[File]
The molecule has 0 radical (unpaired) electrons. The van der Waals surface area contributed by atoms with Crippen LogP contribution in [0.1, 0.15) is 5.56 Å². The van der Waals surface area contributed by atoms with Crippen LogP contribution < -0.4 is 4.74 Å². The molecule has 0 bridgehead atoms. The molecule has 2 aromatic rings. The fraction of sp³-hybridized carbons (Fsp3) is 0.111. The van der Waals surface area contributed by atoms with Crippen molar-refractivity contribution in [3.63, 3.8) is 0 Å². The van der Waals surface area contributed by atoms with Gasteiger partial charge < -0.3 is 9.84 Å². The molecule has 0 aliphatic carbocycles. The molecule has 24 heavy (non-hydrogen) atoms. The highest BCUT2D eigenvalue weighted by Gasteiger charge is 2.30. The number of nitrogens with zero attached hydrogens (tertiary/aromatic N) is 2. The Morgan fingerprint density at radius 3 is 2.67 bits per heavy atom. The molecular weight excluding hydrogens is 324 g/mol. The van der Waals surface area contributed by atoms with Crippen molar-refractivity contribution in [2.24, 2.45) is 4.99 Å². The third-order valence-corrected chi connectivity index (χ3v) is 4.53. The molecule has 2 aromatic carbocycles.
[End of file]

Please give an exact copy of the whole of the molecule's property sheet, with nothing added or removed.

The molecule has 0 radical (unpaired) electrons. The van der Waals surface area contributed by atoms with Crippen LogP contribution in [0.1, 0.15) is 5.56 Å². The van der Waals surface area contributed by atoms with Crippen LogP contribution < -0.4 is 4.74 Å². The molecule has 0 bridgehead atoms. The molecule has 2 aromatic rings. The fraction of sp³-hybridized carbons (Fsp3) is 0.111. The van der Waals surface area contributed by atoms with Crippen molar-refractivity contribution in [3.63, 3.8) is 0 Å². The van der Waals surface area contributed by atoms with Gasteiger partial charge < -0.3 is 9.84 Å². The molecule has 0 aliphatic carbocycles. The molecule has 24 heavy (non-hydrogen) atoms. The highest BCUT2D eigenvalue weighted by Gasteiger charge is 2.30. The number of nitrogens with zero attached hydrogens (tertiary/aromatic N) is 2. The Morgan fingerprint density at radius 3 is 2.67 bits per heavy atom. The molecular weight excluding hydrogens is 324 g/mol. The van der Waals surface area contributed by atoms with Crippen molar-refractivity contribution in [2.24, 2.45) is 4.99 Å². The third-order valence-corrected chi connectivity index (χ3v) is 4.53. The molecule has 2 aromatic carbocycles.